The manner in which life sciences companies interact with healthcare practitioners and healthcare organizations continues to evolve due to the complexity associated with aggregate spend and state disclosure laws, mandated compliance programs, gift prohibition laws, and the recently passed Federal Patient Protection and Affordable Care Act (PPACA). Because of this level of complexity and the constantly changing regulatory environment at the state and federal level, an adequately trained field sales force is as important as ever.
Training specific to the field sales force should not only focus on state and federal disclosure, compliance, and prohibition laws, but also on company-specific operating procedures governing compliance with these laws. The training program should occur during the initial training phase of a new employee and continue on an ongoing basis.
Besides the obvious benefits to overall compliance of the organization, a field force that understands the regulatory requirements imposed on life science companies (e.g. not providing gifts or meals where prohibited by law) can accurately relay this information to its customers where appropriate. This benefit will become even more evident in the upcoming years due to the national public disclosure requirements associated with PPACA for aggregate spend.
The field sales force is the company’s primary face to the customer, and these customers may have questions, concerns, etc., specific to what financial transactions are going to be made public and when. This training can also be leveraged by inside sales teams and customer service representatives because they will more than likely receive inquiries from healthcare practitioners and healthcare organizations.
Additionally, public relations and communications departments can utilize the training curriculum as well since any publically disclosed financial transactions between life sciences companies and their customers may cause questions from the media and patient advocacy groups. The public relations/communications departments will need to quickly respond to these questions with a planned response on the legitimacy of relationships with customers.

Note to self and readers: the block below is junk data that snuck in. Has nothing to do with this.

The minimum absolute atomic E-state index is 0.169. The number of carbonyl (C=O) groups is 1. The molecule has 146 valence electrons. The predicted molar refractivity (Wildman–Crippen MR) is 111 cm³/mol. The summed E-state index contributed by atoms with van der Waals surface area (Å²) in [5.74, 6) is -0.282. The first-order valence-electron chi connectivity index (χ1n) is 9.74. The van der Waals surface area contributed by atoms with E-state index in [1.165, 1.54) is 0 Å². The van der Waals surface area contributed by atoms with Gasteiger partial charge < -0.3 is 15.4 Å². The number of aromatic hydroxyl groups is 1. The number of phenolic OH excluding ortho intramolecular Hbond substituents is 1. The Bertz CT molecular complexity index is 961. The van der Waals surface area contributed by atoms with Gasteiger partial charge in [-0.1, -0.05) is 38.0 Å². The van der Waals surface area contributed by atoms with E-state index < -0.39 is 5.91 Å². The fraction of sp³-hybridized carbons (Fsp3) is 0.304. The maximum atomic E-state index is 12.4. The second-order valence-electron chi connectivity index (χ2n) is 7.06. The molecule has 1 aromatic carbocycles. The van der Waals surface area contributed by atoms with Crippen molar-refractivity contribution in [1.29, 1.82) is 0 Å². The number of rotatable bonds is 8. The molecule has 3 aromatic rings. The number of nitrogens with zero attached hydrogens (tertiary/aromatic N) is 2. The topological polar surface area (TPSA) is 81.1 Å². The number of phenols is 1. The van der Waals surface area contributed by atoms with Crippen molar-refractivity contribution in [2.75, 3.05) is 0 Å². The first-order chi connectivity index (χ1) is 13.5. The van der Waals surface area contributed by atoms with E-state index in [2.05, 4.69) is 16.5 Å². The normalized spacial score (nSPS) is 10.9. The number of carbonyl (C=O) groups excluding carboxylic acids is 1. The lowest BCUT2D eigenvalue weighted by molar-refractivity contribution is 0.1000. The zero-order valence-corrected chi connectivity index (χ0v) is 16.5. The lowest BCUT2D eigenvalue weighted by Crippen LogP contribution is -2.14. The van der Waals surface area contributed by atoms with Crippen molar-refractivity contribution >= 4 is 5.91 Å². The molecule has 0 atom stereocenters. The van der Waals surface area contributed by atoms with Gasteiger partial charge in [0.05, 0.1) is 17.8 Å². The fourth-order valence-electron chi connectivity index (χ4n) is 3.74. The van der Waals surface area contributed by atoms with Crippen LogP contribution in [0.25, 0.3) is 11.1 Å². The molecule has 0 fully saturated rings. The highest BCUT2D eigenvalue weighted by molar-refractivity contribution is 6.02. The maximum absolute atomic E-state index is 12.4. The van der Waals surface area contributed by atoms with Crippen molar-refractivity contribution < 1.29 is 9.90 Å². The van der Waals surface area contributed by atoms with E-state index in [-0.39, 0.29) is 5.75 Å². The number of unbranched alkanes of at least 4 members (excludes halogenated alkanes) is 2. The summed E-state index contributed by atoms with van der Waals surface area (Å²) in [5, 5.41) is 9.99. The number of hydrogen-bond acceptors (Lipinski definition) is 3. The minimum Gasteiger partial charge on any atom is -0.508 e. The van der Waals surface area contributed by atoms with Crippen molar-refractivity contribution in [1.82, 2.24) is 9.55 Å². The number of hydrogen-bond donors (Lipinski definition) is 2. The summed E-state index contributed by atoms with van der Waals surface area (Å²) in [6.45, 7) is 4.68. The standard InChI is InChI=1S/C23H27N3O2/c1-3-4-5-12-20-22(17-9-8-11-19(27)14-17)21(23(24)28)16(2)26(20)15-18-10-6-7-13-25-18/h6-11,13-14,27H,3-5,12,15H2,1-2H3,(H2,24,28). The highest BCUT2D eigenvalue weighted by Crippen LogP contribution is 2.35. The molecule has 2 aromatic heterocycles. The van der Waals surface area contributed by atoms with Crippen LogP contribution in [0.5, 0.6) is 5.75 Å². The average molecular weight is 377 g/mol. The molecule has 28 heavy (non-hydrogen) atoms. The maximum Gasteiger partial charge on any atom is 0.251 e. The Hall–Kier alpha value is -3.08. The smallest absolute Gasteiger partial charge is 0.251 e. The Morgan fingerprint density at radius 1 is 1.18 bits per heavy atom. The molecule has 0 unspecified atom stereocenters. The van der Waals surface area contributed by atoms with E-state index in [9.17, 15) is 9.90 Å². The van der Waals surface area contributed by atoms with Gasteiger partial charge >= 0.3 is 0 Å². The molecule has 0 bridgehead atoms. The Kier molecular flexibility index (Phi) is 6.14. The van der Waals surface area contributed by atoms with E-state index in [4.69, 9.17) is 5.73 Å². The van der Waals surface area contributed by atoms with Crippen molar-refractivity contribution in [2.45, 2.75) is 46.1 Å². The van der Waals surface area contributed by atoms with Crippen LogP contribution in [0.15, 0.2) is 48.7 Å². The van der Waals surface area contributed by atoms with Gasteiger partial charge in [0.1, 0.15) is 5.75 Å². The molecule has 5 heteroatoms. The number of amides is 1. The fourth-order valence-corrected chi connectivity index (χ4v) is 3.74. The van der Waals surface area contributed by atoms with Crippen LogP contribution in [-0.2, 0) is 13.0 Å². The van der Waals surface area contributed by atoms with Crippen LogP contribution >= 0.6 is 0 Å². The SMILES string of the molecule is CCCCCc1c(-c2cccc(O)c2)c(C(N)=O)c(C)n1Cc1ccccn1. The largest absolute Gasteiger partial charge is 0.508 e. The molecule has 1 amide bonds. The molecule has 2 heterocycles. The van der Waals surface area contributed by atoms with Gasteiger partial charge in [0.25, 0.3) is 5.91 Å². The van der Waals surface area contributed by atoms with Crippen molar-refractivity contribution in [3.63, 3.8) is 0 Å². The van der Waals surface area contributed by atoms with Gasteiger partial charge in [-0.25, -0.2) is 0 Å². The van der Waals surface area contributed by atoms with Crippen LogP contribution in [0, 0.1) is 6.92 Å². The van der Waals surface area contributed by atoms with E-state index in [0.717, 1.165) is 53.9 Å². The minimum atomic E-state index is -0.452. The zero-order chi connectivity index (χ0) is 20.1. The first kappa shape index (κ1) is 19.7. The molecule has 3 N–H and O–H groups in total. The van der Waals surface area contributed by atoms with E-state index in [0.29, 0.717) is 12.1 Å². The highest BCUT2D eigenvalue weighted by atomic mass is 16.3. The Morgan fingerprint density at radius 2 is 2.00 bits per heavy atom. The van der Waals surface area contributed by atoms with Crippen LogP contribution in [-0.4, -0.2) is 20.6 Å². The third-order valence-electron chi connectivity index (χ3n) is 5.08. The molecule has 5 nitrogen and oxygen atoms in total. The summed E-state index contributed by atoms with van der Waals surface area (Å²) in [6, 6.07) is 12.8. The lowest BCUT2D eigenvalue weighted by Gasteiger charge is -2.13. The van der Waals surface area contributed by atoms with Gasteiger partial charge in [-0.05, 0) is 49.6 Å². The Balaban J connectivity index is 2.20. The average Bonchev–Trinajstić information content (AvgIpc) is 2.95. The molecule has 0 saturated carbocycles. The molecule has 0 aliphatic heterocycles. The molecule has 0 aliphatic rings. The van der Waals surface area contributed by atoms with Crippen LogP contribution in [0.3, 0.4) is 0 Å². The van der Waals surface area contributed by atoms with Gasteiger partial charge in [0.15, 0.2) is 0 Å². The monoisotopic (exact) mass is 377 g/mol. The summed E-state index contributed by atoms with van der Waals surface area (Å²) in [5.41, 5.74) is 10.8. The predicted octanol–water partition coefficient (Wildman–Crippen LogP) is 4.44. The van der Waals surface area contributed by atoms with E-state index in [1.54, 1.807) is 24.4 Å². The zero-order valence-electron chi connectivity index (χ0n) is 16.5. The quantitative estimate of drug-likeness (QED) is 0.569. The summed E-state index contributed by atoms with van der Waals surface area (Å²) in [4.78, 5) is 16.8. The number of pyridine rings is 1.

Even with the best training program, there is always room for error. For this reason, there also needs to be importance placed on the integration between an aggregate spend disclosure and reporting solutions and CRM solutions. Transparency is as important to the field force as it is to the compliance team. The field sales force should be constantly updated through their CRM solution on attainment towards spending limits as well as alerts for potential non-compliance with sales and marketing compliance programs. These limits and alerts should factor in spending beyond what the field sales force controls in order to give them a 360 degree view of the spending between all departments, other field sales force members and third parties acting on behalf of their company and individual healthcare practitioners/organizations. By having this aggregated information at the fingertips of field sales representatives, a company can ensure that before a field sales representative spends anything on a customer, the customer isn’t close to a spending cap or that a specific type of spend isn’t in violation of a prohibition law or company procedure.